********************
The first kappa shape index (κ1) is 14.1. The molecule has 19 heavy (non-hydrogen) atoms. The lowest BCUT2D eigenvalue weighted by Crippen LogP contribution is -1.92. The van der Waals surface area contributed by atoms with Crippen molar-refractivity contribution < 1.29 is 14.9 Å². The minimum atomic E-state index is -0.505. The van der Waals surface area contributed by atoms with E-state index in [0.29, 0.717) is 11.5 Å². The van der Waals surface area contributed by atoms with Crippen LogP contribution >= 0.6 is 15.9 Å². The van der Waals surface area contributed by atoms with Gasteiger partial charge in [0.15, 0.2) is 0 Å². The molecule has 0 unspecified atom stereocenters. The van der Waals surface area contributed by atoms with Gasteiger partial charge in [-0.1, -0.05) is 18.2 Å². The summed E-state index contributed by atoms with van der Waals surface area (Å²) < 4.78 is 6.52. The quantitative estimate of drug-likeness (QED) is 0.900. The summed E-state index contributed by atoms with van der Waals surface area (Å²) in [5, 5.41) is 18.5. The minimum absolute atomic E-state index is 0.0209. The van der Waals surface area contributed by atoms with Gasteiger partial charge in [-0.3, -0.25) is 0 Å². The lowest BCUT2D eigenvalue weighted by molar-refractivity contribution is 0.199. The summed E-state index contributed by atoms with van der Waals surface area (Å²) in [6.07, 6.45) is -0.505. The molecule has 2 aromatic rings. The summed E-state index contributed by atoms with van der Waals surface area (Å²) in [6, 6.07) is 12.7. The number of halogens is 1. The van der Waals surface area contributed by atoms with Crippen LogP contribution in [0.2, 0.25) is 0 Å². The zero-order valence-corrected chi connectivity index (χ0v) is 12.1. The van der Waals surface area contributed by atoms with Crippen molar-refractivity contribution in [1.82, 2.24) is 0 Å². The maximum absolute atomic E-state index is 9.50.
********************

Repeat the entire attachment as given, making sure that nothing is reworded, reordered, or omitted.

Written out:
The first kappa shape index (κ1) is 14.1. The molecule has 19 heavy (non-hydrogen) atoms. The lowest BCUT2D eigenvalue weighted by Crippen LogP contribution is -1.92. The van der Waals surface area contributed by atoms with Crippen molar-refractivity contribution < 1.29 is 14.9 Å². The minimum atomic E-state index is -0.505. The van der Waals surface area contributed by atoms with E-state index in [0.29, 0.717) is 11.5 Å². The van der Waals surface area contributed by atoms with Crippen LogP contribution >= 0.6 is 15.9 Å². The van der Waals surface area contributed by atoms with Gasteiger partial charge in [0.15, 0.2) is 0 Å². The molecule has 0 unspecified atom stereocenters. The van der Waals surface area contributed by atoms with Gasteiger partial charge in [-0.1, -0.05) is 18.2 Å². The summed E-state index contributed by atoms with van der Waals surface area (Å²) < 4.78 is 6.52. The quantitative estimate of drug-likeness (QED) is 0.900. The summed E-state index contributed by atoms with van der Waals surface area (Å²) in [5, 5.41) is 18.5. The minimum absolute atomic E-state index is 0.0209. The van der Waals surface area contributed by atoms with Gasteiger partial charge in [-0.3, -0.25) is 0 Å². The lowest BCUT2D eigenvalue weighted by molar-refractivity contribution is 0.199. The summed E-state index contributed by atoms with van der Waals surface area (Å²) in [6.07, 6.45) is -0.505. The molecule has 2 aromatic rings. The summed E-state index contributed by atoms with van der Waals surface area (Å²) in [6, 6.07) is 12.7. The number of halogens is 1. The van der Waals surface area contributed by atoms with Crippen LogP contribution in [0.2, 0.25) is 0 Å². The zero-order valence-corrected chi connectivity index (χ0v) is 12.1. The van der Waals surface area contributed by atoms with Crippen molar-refractivity contribution in [1.82, 2.24) is 0 Å². The maximum absolute atomic E-state index is 9.50.